On the financial front, India pleases all pockets. Accommodation ranges from simple backpacker lodgings to sumptuous top-end hotels, with some appealing midrange possibilities that won’t bust the bank. A delicious array of eateries at all prices means you can fill your belly without emptying your moneybelt, and it’s possible to zip around economically, as well thanks to the country’s comprehensive public transport network.
As costs vary considerably nationwide, the best way of ascertaining how much money you’ll require for your trip is to peruse the relevant regional chapters of this book. Be prepared to pay more in the larger cities such as Mumbai (Bombay) and Delhi, as well as at popular tourist destinations during peak season. In relation to sightseeing, foreigners are often charged more than Indian citizens for entry into tourist sites (admission prices for foreigners are sometimes given in US dollars, payable in the rupee equivalent), and there may also be additional charges for still/video cameras. When it comes to bedding down, hotel tariffs are usually higher in big cities (especially Mumbai) and tourist hot spots and may also be influenced by factors such as location, season and festivals. Given the vast differences nationwide, it’s misleading for us to pinpoint a countrywide average accommodation price. If you’ve got cash to splash, some of India’s top-end hotels are among the world’s finest, but be prepared to fork out at least US$200 per night at the better properties before even getting a whiff of room service. Surf the Web for possible internet discounts. So how does this all translate to a daily budget? Given the vast accommodation price differences across India, it’s impossible to arrive at one neat figure. However, as an example, in Rajasthan you can expect to pay roughly between US$20 and US$25 per day if you stay in the cheapest hotels, travel on public buses, do limited sightseeing and eat basic meals. If you wish to stay at salubrious midrange hotels, dine at nicer restaurants, do a reasonable amount of sightseeing and largely travel by autorickshaw and taxi, you’re looking at anywhere between US$40 and US$65 per day. Eating out in India is sizzling-hot value, with budget restaurant meals for as little as Rs40 (even less at the more basic street eateries), and usually from around double that for a satiating midrange restaurant feed. At the more suave urban restaurants, main dishes generally hover between Rs150 and Rs350 to which you’ll need to add the cost of side dishes, such as rice, and (usually) a tax of 10% to 12.5%. Regarding long-distance travel, there’s a range of classes on trains and several bus types, resulting in considerable flexibility vis-à-vis comfort and price. Domestic air travel has become a lot more price competitive over recent years thanks to deregulation and good internet deals. Within towns there’s inexpensive public transport, or perhaps you’d like to hire a car with driver, which is surprisingly good value if there are several of you to split the cost.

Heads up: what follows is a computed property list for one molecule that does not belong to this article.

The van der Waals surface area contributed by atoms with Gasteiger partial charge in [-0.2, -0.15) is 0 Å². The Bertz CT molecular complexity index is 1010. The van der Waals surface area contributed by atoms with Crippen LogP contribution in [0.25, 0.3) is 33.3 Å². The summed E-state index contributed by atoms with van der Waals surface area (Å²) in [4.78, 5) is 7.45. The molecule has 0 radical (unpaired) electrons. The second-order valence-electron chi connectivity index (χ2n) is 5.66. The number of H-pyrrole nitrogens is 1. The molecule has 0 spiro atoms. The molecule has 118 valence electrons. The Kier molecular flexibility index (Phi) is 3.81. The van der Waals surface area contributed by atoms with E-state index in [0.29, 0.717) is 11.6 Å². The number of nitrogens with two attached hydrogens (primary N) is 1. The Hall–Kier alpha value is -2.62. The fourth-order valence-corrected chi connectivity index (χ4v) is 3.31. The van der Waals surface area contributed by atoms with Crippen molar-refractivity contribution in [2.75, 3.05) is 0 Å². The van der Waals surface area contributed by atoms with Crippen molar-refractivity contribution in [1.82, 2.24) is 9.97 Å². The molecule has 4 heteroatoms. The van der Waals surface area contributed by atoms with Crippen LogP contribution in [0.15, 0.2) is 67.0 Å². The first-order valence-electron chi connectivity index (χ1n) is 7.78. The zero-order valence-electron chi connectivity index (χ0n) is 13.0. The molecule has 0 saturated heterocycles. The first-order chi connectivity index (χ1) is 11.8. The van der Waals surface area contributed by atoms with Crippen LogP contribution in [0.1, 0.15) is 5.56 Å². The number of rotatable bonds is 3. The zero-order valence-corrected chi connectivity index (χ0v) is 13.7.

Thursday, 29 March 2012
Travelling on an Indian train is a reason to travel all by itself. India’s rail network is one of the world’s most extensive and the prices are very reasonable. Bookings open 90 days before departure and seats fill up quickly – an estimated 17 to 20 million people travel by train in India every day. So if you have a route mapped out and dates locked in, you can book your train tickets before you even arrive in the country. Here’s the lowdown on how to do it.
Reserving a seat
Some pointers about trains and classes
When setting foot in one of the world's most famous backpacking destinations, with your thoughts full of adventure, Northern India and camping in the national parks, it's hard to give more than a brief thought to your budget, It might seem easy to travel India on a budget, say, of £20 a day. But thousands of backpackers realize each year that, whilst it is possible to experience all your dreams of traveling in India for this much money, it does take a bit of organization. Although it may sound a bit dull, the best to way to stick to a budget is to be aware of it all the way through your trip. You're bound to meet backpackers around India that have no idea how much is left in their pocket; travelers who plan to go away for 12 months but are forced to return in less than six... firstly, it's a good idea to get your money organized into a bank account with online facilities before you go. This way, you can keep an eye on spending along the way. Also, pay for comprehensive travel insurance in advance so you don't have to fork out for any unforeseen expenses that will eat into that budget. Similarly, don't be tempted to buy any clothes specifically for traveling before you go; clothes and shoes are, as a rule, much cheaper in India than back home.